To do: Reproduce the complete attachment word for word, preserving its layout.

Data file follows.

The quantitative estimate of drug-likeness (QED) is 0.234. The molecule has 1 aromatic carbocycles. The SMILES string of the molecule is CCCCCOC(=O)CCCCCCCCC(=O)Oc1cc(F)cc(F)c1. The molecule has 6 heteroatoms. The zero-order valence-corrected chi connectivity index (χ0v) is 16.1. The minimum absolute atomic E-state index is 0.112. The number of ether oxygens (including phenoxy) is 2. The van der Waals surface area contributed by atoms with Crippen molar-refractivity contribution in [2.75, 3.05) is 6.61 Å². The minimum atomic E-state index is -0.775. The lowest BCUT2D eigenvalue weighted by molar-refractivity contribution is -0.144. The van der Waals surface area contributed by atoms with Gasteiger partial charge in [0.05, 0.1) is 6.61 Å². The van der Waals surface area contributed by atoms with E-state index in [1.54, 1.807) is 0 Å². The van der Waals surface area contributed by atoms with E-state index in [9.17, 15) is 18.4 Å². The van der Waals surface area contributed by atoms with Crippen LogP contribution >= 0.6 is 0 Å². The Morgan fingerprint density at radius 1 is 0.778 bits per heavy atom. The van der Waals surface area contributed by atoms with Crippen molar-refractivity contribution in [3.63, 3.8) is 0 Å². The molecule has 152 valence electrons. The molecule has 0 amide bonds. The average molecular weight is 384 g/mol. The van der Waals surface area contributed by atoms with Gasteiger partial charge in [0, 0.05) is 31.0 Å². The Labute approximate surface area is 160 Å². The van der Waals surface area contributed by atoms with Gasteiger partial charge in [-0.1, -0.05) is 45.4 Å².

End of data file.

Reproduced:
The quantitative estimate of drug-likeness (QED) is 0.234. The molecule has 1 aromatic carbocycles. The SMILES string of the molecule is CCCCCOC(=O)CCCCCCCCC(=O)Oc1cc(F)cc(F)c1. The molecule has 6 heteroatoms. The zero-order valence-corrected chi connectivity index (χ0v) is 16.1. The minimum absolute atomic E-state index is 0.112. The number of ether oxygens (including phenoxy) is 2. The van der Waals surface area contributed by atoms with Crippen molar-refractivity contribution in [2.75, 3.05) is 6.61 Å². The minimum atomic E-state index is -0.775. The lowest BCUT2D eigenvalue weighted by molar-refractivity contribution is -0.144. The van der Waals surface area contributed by atoms with Gasteiger partial charge in [0.05, 0.1) is 6.61 Å². The van der Waals surface area contributed by atoms with E-state index in [1.54, 1.807) is 0 Å². The van der Waals surface area contributed by atoms with E-state index in [9.17, 15) is 18.4 Å². The van der Waals surface area contributed by atoms with Crippen LogP contribution >= 0.6 is 0 Å². The Morgan fingerprint density at radius 1 is 0.778 bits per heavy atom. The van der Waals surface area contributed by atoms with Crippen molar-refractivity contribution in [3.63, 3.8) is 0 Å². The molecule has 152 valence electrons. The molecule has 0 amide bonds. The average molecular weight is 384 g/mol. The van der Waals surface area contributed by atoms with Gasteiger partial charge in [0, 0.05) is 31.0 Å². The Labute approximate surface area is 160 Å². The van der Waals surface area contributed by atoms with Gasteiger partial charge in [-0.1, -0.05) is 45.4 Å².